| 29 May 2024, Wednesday |

U.S. third-quarter economic growth revised up; goods trade deficit widens in October

The government said on Wednesday that the third quarter saw the U.S. economy recover more robustly than previously anticipated. However, the odds of a recession in 2019 have increased due to increasing interest rates as the Federal Reserve fights inflation.

Other figures showed that the goods trade deficit grew substantially in October while private payroll growth increased at its slowest rate in nearly two years in November. The main support for the economy has been the labor market’s resilience. Last quarter’s growth was aided by a decrease in the import bill.

Gross domestic product increased at a 2.9% annualized rate, the Commerce Department said in its second estimate of third-quarter GDP. That was revised up from the 2.6% pace reported last month. The economy had contracted at a 0.6% rate in the second quarter. Economists polled by Reuters had forecast GDP growth would be raised to a 2.7% rate.

The upward revision reflected upgrades to growth in consumer and business spending as well as fewer imports, which offset the drag from a slower pace of inventory accumulation.

When measured from the income side, the economy grew at a 0.3% rate. Gross domestic income (GDI) had contracted at a 0.8% pace in the second quarter. In principle, GDP and GDI should be equal, but in practice diverge as they are estimated using different and largely independent source data.

The average of GDP and GDI, also referred to as gross domestic output and considered a better measure of economic activity, increased at a 1.6% rate in the July-September period after shrinking at a 0.7% pace in the second quarter.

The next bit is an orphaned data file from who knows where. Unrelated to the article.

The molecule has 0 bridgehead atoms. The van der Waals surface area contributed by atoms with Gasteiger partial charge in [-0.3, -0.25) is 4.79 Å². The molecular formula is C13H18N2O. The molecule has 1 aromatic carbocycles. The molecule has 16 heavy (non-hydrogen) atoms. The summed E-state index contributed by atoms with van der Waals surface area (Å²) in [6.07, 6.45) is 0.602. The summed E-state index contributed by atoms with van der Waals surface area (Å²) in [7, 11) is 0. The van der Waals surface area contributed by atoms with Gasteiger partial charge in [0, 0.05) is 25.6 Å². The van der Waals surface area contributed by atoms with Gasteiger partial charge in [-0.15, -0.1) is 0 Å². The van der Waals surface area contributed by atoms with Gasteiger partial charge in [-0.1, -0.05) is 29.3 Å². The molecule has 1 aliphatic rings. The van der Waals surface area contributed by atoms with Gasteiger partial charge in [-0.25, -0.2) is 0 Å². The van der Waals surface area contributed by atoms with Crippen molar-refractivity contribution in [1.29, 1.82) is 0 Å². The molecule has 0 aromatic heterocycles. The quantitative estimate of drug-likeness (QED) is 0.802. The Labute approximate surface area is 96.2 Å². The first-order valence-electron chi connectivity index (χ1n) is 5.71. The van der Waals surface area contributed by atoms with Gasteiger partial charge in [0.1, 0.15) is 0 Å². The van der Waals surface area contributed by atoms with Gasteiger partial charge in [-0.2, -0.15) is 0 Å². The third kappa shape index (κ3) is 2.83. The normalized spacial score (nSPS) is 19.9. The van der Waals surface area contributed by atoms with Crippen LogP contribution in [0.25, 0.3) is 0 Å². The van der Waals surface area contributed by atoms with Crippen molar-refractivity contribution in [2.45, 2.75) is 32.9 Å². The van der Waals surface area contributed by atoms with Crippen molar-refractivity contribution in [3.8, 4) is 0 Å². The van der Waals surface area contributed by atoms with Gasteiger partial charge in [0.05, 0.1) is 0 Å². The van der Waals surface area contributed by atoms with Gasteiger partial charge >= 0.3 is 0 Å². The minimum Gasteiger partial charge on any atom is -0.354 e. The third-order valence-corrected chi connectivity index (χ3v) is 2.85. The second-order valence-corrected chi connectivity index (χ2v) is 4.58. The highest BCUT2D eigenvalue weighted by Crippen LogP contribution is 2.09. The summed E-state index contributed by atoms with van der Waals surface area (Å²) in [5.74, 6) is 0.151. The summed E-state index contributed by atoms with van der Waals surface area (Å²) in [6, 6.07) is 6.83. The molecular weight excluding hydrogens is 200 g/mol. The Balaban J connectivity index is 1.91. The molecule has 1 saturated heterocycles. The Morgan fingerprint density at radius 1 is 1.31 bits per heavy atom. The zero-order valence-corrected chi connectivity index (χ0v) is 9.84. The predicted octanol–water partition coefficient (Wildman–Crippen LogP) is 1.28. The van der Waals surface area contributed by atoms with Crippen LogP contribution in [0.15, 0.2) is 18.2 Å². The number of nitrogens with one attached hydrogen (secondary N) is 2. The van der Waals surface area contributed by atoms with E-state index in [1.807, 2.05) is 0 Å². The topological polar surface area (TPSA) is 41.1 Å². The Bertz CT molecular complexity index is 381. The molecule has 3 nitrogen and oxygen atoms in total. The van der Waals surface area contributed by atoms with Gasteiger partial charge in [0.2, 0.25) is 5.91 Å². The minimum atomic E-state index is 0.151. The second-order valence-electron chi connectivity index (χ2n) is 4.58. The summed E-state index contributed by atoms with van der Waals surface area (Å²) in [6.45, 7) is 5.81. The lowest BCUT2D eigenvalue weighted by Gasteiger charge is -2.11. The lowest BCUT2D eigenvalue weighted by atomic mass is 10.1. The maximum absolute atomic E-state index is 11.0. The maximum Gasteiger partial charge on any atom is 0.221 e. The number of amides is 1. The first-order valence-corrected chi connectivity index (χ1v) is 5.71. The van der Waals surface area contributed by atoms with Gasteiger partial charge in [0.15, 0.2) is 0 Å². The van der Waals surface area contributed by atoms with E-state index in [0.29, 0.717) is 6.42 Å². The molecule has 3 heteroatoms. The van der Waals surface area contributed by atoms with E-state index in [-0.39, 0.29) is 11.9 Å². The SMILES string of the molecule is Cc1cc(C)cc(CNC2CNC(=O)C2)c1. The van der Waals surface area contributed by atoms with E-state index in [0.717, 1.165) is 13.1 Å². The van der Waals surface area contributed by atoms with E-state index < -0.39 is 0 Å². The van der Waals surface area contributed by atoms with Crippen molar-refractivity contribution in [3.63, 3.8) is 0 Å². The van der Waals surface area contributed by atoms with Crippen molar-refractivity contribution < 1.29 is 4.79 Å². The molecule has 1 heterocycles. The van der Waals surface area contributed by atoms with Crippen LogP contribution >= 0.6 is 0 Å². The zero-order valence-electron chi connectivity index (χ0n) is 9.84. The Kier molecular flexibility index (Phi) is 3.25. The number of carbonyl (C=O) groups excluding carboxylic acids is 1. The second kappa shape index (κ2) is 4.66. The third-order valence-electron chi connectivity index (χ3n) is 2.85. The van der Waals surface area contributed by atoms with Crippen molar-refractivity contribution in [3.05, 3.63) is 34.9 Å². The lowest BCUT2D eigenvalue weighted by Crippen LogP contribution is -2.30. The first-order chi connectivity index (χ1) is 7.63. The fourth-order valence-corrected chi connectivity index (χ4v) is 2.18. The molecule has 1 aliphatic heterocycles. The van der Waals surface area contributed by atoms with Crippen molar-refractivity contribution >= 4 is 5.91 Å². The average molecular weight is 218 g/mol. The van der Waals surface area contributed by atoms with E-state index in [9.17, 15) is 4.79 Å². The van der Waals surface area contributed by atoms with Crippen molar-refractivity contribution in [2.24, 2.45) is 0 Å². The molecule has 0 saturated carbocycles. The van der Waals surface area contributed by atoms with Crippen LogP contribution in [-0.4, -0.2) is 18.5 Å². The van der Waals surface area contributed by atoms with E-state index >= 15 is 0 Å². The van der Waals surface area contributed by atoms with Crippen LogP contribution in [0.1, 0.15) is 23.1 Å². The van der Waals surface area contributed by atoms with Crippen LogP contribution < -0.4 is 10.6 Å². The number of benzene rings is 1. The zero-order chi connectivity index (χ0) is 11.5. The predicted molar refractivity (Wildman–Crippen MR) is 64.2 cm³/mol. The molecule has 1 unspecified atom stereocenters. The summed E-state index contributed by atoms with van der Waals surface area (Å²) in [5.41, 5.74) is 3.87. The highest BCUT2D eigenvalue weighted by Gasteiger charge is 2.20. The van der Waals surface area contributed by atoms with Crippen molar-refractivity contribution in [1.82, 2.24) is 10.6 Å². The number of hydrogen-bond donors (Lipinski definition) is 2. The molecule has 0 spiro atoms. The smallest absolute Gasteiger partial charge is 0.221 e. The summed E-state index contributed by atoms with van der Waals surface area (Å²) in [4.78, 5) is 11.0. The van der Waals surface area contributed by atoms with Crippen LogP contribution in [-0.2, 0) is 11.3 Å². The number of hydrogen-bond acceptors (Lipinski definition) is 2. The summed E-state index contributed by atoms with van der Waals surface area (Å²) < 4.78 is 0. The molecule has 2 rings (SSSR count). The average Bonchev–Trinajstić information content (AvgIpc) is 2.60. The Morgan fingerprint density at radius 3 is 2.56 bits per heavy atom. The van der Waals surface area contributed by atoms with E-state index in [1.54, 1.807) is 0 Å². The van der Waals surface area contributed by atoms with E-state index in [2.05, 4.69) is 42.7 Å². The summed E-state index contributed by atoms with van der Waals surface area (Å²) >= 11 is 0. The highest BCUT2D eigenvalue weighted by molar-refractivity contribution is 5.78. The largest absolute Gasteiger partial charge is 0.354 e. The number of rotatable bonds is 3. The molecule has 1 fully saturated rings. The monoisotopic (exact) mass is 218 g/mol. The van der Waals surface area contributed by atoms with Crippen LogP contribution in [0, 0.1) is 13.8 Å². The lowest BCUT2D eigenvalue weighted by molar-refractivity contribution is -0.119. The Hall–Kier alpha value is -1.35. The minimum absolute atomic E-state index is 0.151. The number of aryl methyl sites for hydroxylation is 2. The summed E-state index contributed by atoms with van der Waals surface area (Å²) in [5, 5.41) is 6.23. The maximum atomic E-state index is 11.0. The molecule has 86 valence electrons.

Profits from current production decreased $31.6 billion in the third quarter after rising $131.6 billion in the second quarter. Profits were, however, impacted by penalties and fines imposed on some businesses by federal and state agencies.

These included a number of broker-dealers and an associated investment adviser, which consented to pay around $1.3 billion in penalties and fines for breaking rules set forth by the US Securities and Exchange Commission on the preservation and maintenance of electronic communications.

In order to resolve a dispute with the New Jersey Attorney General’s office concerning its residential mortgage-backed securities business, Credit Suisse agreed to pay $495 million.

Sallie Mae’s successor, Navient, agreed to pay $95 million in compensation to borrowers who were misled into taking out expensive repayment plans and predatory loans.

American stocks were uneven. In comparison to a currency basket, the dollar grew marginally. Treasury prices dropped.

  • Reuters